Where does your loyalty lie? Are you a faithful son or daughter to the King of Kings? The King’s Achievement reminds us that sometimes faithfulness carries a steep price. Yet, Benson depicts Saint Thomas More reminding the other characters—and us—that we are all God’s prisoners. May we serve Him loyally every day of our lives.

Sunday, January 1, 2023

Resolutions: A Family Tradition

In the top drawer of my desk, which is located in our dining room, sits a couple of sheets. They are worn and crumbled from much use. One reads at the top: RESOLUTIONS 2021. The next: RESOLUTIONS 2022. And we have just added a new sheet with the words—I’m sure you’ve guessed it—RESOLUTIONS 2023. 

It’s become a tradition in our family at the end of every year, certainly not an uncommon practice. Many people make New Year’s resolutions … in a way, so did Our Lord! 

We read in the Gospel of Luke,

When the days for His being taken up were fulfilled, He resolutely determined to journey to Jerusalem. (Luke 9:51)

Our Lord made a resolution, which is a word the American Heritage Dictionary defines as “a firm decision to do something.” It contains a sense of urgency, purpose, and intention. A goal, in contrast, is an end, which one may or may not feel a strong desire to reach. 

To make a resolution for 2023 means more than just hoping to accomplish something; it means you will set out with a firm purpose to do it!

In our family, each person makes one or more resolutions. My husband and I try to encourage the children (as much as ourselves!) to focus on three different areas: physical, mental, and spiritual. Physical resolutions span the gamut from learning to walk (our 1-year-old) to learning to ride a bike without training wheels to running a 5K in 25 minutes. Mental resolutions involve things such as setting a goal for how many books one will read or learning a new language or achieving a certain grade in school.

As for the spiritual resolutions, we try to focus on the areas where we each struggle the most: for me, it’s patience, so I’m resolving not to lose my temper around the kids (wish me luck!). Our oldest daughter is resolving to read the Bible each day, setting aside quality time for prayer. 

We also make a “family resolution,” which is something everyone contributes to and benefits from. Last year this was quite practical: get the kids to bed on time! This year, we made it more enjoyable: have quarterly “family days” where we spend the majority of the day together doing something fun, whether it’s something simple like taking a walk and playing board games or going on a day trip.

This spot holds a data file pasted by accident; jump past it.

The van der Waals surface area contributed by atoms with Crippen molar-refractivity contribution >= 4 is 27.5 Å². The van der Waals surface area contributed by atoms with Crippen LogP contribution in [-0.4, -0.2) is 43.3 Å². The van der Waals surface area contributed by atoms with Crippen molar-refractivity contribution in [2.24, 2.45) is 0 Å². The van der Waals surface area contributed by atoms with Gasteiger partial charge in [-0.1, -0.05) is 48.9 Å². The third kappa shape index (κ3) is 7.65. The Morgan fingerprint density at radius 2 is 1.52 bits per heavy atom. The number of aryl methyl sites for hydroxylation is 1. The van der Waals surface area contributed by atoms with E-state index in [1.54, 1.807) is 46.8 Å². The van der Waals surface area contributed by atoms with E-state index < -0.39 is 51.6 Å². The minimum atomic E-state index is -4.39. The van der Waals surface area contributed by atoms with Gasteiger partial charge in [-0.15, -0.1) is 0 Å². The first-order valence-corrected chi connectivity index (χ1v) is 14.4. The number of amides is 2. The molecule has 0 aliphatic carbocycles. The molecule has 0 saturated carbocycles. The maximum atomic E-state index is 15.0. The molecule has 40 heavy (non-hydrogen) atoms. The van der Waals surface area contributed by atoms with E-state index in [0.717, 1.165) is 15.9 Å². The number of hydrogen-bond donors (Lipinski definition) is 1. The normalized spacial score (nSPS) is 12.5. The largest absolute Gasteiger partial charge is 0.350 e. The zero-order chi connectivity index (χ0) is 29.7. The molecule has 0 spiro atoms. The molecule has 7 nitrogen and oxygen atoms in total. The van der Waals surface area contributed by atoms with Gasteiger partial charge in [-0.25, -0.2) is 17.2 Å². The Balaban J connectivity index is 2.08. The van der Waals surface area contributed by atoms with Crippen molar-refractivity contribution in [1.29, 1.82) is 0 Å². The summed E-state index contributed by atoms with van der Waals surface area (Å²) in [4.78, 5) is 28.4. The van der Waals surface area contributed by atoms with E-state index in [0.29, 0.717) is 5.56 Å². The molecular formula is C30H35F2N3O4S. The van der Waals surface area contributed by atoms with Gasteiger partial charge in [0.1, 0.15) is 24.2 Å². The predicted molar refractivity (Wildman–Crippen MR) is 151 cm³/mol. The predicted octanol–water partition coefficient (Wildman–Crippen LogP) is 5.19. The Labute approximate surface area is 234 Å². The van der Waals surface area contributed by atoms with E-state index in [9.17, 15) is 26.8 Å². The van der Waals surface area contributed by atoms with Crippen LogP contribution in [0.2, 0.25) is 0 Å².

We keep the list of our resolutions nearby because we review them as a family at least quarterly. As the summer rolls around, we pull out the resolutions and check in with each person: “We’re halfway through the year! How are we doing on our resolutions? Have we made progress?”

There is something in human nature that appreciates a new beginning and a fresh start. Similarly, setting one’s sight on a certain objective brings purpose and intention to what we are doing. For the competitive among us, it gives incentive to “keep the streak alive” by accomplishing the resolutions of each year—or to improve upon last year’s efforts. Dr. Kevin Majeres of OptimalWork refers to the “deadline benefit:” by the end of the year, I resolve to X (for example, forgive my friend, spend more time with my spouse, publish my book, and so on). By setting a deadline, we have a parameter to work within; the goal becomes specific and, indeed, moves from a goal to a resolution. Some positive pressure is helpful! 

When we look at the Gospels, we find a model of intentionality within the spiritual life. The shepherds went to look for the newborn Infant with haste. This doesn’t mean they were chaotically running hither and thither. It means they acted with resolution! How will you seek the Lord in 2023? Will you do so with haste? Is there something you can do or sacrifice that will help you set your sight resolutely upon the Lord as we move through the year? 

Of course, sometimes we don’t reach our resolutions. That’s why, however, our family holds onto the resolutions of prior years. Maybe we didn’t achieve what we set out to do … yet. We have one family member who has carried over the same resolutions for the past three years, albeit with some modifications. And that’s okay! The point is that we are moving forward, improving and continually striving upward. As Blessed Pier Giorgio Frassati said, “We must never exist but live.”

A New Year’s resolution affords us a whole year to move forward, improving ourselves in every area. Will New Year’s Eve 2023 find you and your family closer to Our Lord? Let’s resolve to make it so!